Exiled in the Divergent Universe, the Doctor discovers to his horror that he is in a realm without time as he knows it. This is interesting as it makes the limitations of the Time Lords more implicit. As the Doctor writhes in agony, the TARDIS is reduced to ash before his eyes. Ironically, it is Charey who helps him through the experience, her reluctance to back down before a challenge and her undying love for her friend assists her in being strong enough to survive.
Part of the appeal for me of the Eighth Doctor audio adventures has been their innovation. Of all the audios, they have had the unique opportunity to chart new realms, unrestricted by continuity and mythology as seen on TV. His first era of stories was a mixture of traditional and bizarre, granting listeners a kind of nostalgic hint of the Graham Williams era along with some new ideas. The step into another universe where reality is entirely different adds a new spin… one that gets explored in great detail in Robert Shearman’s Scherzo.
To this point, the Doctor had been portrayed as an adventurous romantic with a touch of mania. In Scherzo, new facets are added and we see that he is a very very strange man. In the white void outside of the TARDIS, the Doctor cannot sense anything. The world around him is a blank slate. For Charley, however, her senses are filling in the gaps, supplying sounds, tastes, smells and even textures where there are none. Charley is overcome, but the Doctor is detached and alien, a distant stranger compared to the man that she had grown to love.
This is part of the genius of Big Finish, the transition from romance to alienation is of course the path that a relationship with the Doctor would take. It’s absolutely stunning to hear Charley realize that she has sacrificed everything that she knows for someone who ultimately rejects her, not out of callousness but out of his nature. The Doctor simply cannot love in the same way that a human being can. And like his being a Time Lord, a lack of compassion and intimacy is also a handicap for the Doctor.
Realizing that without the TARDIS, the Doctor and Charley are both going to die in a universe they should not even exist in. His act of bravery now a hollow gesture, the Doctor is furious and hurt, but also feeling new emotions that confuse him and make him more lost than his blindness caused by their surroundings.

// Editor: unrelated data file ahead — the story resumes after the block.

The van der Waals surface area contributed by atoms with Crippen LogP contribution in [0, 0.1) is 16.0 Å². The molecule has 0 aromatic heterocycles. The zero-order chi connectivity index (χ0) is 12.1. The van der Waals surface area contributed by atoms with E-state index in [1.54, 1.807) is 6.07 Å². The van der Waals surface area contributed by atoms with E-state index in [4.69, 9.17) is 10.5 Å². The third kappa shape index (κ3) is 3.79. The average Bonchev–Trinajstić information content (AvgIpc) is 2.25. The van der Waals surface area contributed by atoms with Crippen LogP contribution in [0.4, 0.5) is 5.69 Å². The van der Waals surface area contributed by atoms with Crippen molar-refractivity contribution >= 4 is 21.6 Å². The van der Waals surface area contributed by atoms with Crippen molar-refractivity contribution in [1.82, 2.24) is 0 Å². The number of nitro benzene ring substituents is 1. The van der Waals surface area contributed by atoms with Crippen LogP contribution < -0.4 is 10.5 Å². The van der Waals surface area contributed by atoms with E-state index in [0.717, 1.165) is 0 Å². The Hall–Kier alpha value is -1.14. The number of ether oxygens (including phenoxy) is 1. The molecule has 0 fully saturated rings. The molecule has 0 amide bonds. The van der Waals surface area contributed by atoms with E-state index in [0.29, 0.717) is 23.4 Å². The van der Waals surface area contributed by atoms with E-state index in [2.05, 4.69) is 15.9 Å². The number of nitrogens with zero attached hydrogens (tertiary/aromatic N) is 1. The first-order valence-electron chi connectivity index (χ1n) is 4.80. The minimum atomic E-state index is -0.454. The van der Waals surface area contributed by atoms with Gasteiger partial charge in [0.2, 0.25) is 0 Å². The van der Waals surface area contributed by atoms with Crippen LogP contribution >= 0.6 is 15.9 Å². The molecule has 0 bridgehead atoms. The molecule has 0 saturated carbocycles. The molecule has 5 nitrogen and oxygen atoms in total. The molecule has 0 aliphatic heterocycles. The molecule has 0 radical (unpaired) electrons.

Scherzo is a character piece, a wonderful and brilliant examination of the Doctor and what he relies on to exist. Shearman’s script consists mainly of Charley and the Doctor walking about in a circle, awkwardly trying to reach closure on their relationship, unable to make any real connection. Their only company is a half-mocking echo of their words played back at them. A disembodied entity has been attempting to communicate with them through sound, relying on the intonations in their words. It’s an interesting correlation to the Doctor and Charley’s lack of empathy.
For anyone thinking that this must be the most boring story ever, four episodes of two characters flapping gums in a void, I can sympathize. However, Scherzo is absolutely amazing. Their senses dwindling one by one, the travelers walk in a circle endlessly encountering a cadaver to give them sustenance, each time evolving more until they find that they are feeding off of a corpse in Charley’s image.
The pinnacle of the adventure is likely the moment when the Doctor and Charley find that they have been holding hands for so long that their flesh has become fused. At the Doctor’s suggestion, they push further and merge fully, becoming one being.
The start of what should have been one of the most amazing string of stories ever, Scherzo needs to be heard to be believed.